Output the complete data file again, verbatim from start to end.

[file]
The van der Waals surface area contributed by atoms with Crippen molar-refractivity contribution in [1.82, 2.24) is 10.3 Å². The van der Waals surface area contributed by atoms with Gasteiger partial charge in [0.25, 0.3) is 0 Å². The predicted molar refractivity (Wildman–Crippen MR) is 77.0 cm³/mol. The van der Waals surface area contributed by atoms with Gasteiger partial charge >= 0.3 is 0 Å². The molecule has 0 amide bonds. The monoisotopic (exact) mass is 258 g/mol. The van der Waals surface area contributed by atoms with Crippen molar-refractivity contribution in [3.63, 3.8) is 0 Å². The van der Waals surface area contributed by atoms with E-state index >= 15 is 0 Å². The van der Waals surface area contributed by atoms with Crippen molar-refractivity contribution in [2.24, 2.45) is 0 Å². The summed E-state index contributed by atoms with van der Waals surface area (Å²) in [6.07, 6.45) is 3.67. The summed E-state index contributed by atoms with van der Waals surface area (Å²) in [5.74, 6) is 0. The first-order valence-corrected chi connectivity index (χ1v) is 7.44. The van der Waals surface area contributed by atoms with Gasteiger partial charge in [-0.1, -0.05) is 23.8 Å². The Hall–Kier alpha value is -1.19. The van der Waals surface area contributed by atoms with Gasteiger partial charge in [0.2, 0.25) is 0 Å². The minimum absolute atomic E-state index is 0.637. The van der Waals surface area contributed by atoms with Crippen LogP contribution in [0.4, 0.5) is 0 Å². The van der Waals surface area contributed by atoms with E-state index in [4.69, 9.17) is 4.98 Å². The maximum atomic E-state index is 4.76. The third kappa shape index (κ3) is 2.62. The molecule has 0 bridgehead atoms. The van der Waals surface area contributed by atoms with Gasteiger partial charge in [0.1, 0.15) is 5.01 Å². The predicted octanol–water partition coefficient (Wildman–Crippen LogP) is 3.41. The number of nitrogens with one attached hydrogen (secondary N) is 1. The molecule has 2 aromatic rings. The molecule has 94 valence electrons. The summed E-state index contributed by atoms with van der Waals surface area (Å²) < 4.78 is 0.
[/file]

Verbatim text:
The van der Waals surface area contributed by atoms with Crippen molar-refractivity contribution in [1.82, 2.24) is 10.3 Å². The van der Waals surface area contributed by atoms with Gasteiger partial charge in [0.25, 0.3) is 0 Å². The predicted molar refractivity (Wildman–Crippen MR) is 77.0 cm³/mol. The van der Waals surface area contributed by atoms with Gasteiger partial charge >= 0.3 is 0 Å². The molecule has 0 amide bonds. The monoisotopic (exact) mass is 258 g/mol. The van der Waals surface area contributed by atoms with Crippen molar-refractivity contribution in [3.63, 3.8) is 0 Å². The van der Waals surface area contributed by atoms with E-state index >= 15 is 0 Å². The van der Waals surface area contributed by atoms with Crippen molar-refractivity contribution in [2.24, 2.45) is 0 Å². The summed E-state index contributed by atoms with van der Waals surface area (Å²) in [6.07, 6.45) is 3.67. The summed E-state index contributed by atoms with van der Waals surface area (Å²) in [5.74, 6) is 0. The first-order valence-corrected chi connectivity index (χ1v) is 7.44. The van der Waals surface area contributed by atoms with Gasteiger partial charge in [-0.1, -0.05) is 23.8 Å². The Hall–Kier alpha value is -1.19. The van der Waals surface area contributed by atoms with Gasteiger partial charge in [0.2, 0.25) is 0 Å². The minimum absolute atomic E-state index is 0.637. The van der Waals surface area contributed by atoms with Crippen LogP contribution in [0.4, 0.5) is 0 Å². The van der Waals surface area contributed by atoms with E-state index in [4.69, 9.17) is 4.98 Å². The maximum atomic E-state index is 4.76. The third kappa shape index (κ3) is 2.62. The molecule has 0 bridgehead atoms. The van der Waals surface area contributed by atoms with Gasteiger partial charge in [0.1, 0.15) is 5.01 Å². The predicted octanol–water partition coefficient (Wildman–Crippen LogP) is 3.41. The number of nitrogens with one attached hydrogen (secondary N) is 1. The molecule has 2 aromatic rings. The molecule has 94 valence electrons. The summed E-state index contributed by atoms with van der Waals surface area (Å²) < 4.78 is 0.